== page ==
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Table of Contents
CASE REPORT
Year : 2013  |  Volume : 3  |  Issue : 2  |  Page : 64-66

Histoplasmosis of the larynx


1 Department of Otolaryngology, Tulane University School of Medicine, New Orleans, Louisiana, USA
2 Department of Surgery, University of Southern Alabama, Mobile, Alabama, USA
3 Department of Otolaryngology, Ochsner Clinic Foundation, New Orleans, Louisiana, USA

Date of Web Publication7-May-2014

Correspondence Address:
John M Carter
Tulane University School of Medicine, New Orleans, Louisiana
USA
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Source of Support: None, Conflict of Interest: None


DOI: 10.4103/2230-9748.132059

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   Abstract 

Histoplasmosis is an infection caused by the fungus Histoplasma capsulatum. Disseminated histoplasmosis rarely presents in the larynx and may mimic the appearance of a laryngeal neoplasm. Here, we present a case of laryngeal histoplasmosis in an elderly patient undergoing treatment for rheumatoid arthritis with immunosuppressive medications.

Keywords: Histoplasmosis, disseminated, larynx, dysphonia


How to cite this article:
Carter JM, Williams K, Moore BA. Histoplasmosis of the larynx. J Laryngol Voice 2013;3:64-6

How to cite this URL:
Carter JM, Williams K, Moore BA. Histoplasmosis of the larynx. J Laryngol Voice [serial online] 2013 [cited 2020 Jul 9];3:64-6. Available from: http://www.laryngologyandvoice.org/text.asp?2013/3/2/64/132059


   Introduction Top


Histoplasmosis is a granulomatous disease caused by Histoplasma capsulatum that has a variety of presentations, including acute and chronic pulmonary disease or disseminated disease. Laryngeal histoplasmosis, an uncommon presentation of disseminated disease, should be considered in the differential diagnosis for certain patients presenting with hoarseness, particularly those who are immunocompromised. We describe a case of laryngeal histoplasmosis in an elderly woman with rheumatoid arthritis (RA) taking immunosuppressive medications.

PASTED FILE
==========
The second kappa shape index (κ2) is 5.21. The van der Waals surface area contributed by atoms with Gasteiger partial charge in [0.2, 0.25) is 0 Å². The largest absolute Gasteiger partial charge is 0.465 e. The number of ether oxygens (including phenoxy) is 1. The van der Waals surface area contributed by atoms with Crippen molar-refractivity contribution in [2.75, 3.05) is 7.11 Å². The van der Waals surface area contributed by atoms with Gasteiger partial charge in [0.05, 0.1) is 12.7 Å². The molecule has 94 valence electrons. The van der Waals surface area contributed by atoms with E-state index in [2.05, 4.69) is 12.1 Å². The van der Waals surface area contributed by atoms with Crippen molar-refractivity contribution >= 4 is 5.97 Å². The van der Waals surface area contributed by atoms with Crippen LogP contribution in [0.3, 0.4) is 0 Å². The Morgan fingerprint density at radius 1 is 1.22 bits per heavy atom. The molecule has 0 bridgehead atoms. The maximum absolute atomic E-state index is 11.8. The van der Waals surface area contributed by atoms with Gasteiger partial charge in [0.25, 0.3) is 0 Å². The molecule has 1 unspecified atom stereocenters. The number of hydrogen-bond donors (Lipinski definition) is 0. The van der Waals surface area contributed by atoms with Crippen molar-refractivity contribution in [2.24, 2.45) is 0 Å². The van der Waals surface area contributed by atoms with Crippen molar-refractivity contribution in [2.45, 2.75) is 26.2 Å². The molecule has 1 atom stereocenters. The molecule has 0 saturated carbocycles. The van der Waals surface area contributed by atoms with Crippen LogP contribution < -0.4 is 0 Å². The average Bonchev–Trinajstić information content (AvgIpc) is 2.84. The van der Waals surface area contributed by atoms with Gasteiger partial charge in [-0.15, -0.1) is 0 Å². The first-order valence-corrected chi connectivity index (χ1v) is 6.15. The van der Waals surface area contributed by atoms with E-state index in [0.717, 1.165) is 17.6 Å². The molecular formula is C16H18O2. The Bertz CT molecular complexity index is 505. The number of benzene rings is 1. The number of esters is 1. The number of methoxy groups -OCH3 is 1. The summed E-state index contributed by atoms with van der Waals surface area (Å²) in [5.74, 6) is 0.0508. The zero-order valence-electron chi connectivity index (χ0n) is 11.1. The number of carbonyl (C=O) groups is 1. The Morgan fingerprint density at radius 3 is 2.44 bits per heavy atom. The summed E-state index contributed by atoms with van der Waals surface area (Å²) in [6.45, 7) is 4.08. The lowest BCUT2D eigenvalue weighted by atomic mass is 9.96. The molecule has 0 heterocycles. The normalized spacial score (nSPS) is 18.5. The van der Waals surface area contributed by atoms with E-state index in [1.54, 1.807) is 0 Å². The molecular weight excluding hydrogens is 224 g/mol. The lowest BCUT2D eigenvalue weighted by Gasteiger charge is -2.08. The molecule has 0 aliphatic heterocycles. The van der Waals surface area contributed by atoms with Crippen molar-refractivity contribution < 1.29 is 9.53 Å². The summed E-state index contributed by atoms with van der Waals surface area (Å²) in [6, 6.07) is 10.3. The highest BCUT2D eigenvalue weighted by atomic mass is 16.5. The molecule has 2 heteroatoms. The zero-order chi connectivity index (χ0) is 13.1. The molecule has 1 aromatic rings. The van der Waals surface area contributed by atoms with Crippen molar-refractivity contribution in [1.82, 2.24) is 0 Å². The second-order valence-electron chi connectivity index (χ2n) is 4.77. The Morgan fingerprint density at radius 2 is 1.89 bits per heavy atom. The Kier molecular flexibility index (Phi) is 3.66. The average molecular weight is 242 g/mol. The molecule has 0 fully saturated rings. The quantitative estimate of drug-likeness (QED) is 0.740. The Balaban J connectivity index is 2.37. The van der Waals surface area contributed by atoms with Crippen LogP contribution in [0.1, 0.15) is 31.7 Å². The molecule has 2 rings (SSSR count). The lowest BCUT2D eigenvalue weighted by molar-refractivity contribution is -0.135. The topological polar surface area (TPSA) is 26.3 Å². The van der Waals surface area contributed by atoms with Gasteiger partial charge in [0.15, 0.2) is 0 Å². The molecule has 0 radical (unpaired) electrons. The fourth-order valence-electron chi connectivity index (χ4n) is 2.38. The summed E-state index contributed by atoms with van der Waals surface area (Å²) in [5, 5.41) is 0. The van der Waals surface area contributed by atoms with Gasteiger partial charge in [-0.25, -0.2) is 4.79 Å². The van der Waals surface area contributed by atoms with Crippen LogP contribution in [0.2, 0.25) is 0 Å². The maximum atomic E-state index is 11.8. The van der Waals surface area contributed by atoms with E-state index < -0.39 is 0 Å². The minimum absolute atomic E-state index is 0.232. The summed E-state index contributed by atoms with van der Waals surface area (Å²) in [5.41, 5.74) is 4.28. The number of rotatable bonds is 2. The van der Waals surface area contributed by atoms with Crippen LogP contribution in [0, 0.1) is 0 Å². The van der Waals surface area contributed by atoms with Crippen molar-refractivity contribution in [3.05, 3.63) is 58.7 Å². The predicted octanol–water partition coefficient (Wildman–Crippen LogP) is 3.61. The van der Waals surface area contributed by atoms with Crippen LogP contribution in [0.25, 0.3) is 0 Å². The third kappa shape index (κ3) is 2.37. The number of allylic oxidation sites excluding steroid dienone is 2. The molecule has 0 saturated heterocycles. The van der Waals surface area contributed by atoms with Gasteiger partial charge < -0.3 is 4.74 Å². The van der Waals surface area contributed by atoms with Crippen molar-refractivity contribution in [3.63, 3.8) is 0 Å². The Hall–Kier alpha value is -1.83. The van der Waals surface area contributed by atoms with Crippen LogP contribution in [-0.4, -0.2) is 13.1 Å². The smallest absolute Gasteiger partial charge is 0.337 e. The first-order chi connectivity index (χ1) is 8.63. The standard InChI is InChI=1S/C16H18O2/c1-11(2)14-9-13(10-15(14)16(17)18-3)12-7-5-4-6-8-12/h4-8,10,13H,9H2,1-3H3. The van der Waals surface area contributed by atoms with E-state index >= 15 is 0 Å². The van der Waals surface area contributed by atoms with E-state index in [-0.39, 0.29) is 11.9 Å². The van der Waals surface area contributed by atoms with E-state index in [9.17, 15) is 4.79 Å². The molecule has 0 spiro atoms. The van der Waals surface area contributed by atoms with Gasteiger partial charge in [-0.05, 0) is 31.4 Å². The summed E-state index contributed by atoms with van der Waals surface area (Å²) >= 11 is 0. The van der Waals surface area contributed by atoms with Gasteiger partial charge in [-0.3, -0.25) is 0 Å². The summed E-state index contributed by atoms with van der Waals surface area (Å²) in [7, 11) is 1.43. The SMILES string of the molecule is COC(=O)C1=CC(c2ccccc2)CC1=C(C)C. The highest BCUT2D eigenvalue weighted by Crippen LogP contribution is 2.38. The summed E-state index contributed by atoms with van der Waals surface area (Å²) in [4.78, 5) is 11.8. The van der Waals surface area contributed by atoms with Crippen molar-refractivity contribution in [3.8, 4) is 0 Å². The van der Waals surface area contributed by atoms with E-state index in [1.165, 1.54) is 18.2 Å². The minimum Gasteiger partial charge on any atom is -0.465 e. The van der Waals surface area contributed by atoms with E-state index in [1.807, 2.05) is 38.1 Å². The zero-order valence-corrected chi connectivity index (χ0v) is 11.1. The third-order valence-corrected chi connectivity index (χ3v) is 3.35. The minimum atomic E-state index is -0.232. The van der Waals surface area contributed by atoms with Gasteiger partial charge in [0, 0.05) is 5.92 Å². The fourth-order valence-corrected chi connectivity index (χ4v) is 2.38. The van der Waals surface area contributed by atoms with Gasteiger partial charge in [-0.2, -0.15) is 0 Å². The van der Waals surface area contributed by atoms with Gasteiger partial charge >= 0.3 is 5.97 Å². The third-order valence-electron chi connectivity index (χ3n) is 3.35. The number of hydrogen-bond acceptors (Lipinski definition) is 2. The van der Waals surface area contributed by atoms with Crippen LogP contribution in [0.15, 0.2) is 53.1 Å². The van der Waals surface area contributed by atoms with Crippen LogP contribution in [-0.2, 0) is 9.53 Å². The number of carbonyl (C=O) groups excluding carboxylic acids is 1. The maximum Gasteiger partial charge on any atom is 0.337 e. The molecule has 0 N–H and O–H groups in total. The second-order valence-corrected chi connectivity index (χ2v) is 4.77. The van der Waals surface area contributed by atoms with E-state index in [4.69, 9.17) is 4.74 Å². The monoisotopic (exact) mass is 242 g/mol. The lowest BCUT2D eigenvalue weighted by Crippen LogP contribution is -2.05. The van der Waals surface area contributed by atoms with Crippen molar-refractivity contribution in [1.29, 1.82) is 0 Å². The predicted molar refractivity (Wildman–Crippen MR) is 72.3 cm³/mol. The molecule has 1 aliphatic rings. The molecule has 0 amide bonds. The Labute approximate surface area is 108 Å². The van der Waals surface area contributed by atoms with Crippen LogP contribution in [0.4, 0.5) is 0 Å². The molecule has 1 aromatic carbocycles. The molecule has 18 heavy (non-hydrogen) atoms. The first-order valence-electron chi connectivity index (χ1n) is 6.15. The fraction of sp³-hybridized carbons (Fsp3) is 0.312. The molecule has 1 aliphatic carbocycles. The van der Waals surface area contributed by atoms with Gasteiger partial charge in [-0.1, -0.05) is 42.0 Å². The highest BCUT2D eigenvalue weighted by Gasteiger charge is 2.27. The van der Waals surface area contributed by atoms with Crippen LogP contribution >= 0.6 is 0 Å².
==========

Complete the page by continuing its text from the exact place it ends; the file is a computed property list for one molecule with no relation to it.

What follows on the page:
Case Report Top


A 72-year-old Caucasian female with seropositive RA presented with progressive hoarseness, difficulty in breathing, and mild dysphagia over the previous 6 months. She initially presented to an outside clinic where she was diagnosed with laryngopharyngeal reflux and a paralyzed right vocal cord, and was treated for a throat ulcer of uncertain etiology. When her symptoms and exam did not respond to anti-reflux therapy, a biopsy was performed that was consistent with inflammation with mild atypia and no evidence of carcinoma.

The patient's medical history was significant for 9 years of seropositive RA controlled with infliximab and hydroxychloroquine. She was a lifelong nonsmoker with no significant history of alcohol consumption. She had spent the entirety of her life living in the United States in the Mississippi River Valley region of Southeast Louisiana. She denied recent travel, sick contacts, or incarceration.

Upon initial physical exam, the patient was notably hoarse with mild biphasic stridor. Flexible fiber-optic laryngoscopy revealed multiple exophytic nodular lesions across the laryngeal epiglottis and vocal folds [Figure 1]a. The patient had a fixed right vocal cord and paretic left cord, with a tenuous airway.

The patient was taken to the operating room for direct microlaryngoscopy with biopsy and tracheostomy. Her larynx was noted to be friable, with a diffuse ulceronodular appearance [Figure 1]b. Biopsy revealed fragments of benign squamous mucosa with minor salivary gland tissue exhibiting extensive ulceration, acute and chronic inflammation without dysplasia [Figure 2]. Due to a medical history significant for advanced RA, she was presumptively diagnosed with RA involving the cricoarytenoid joints and rheumatoid nodules of the larynx. A modified barium swallow showed aspiration, and she required gastrostomy tube placement. She was continued on infliximab and hydroxychloroquine with the addition of prednisone, but showed no response to this treatment. After 11 weeks of incubation on Sabouraud dextrose agar followed by lactophenol cotton blue mount, fungal cultures obtained intraoperatively grew H. capsulatum. The patient was switched to a course of itraconazole 150 mg, twice a day. Near complete resolution of the lesions and relative return of normal vocal cord function was seen in 2 months [Figure 1]c and d. She was able to undergo decannulation and removal of her gastrostomy tube.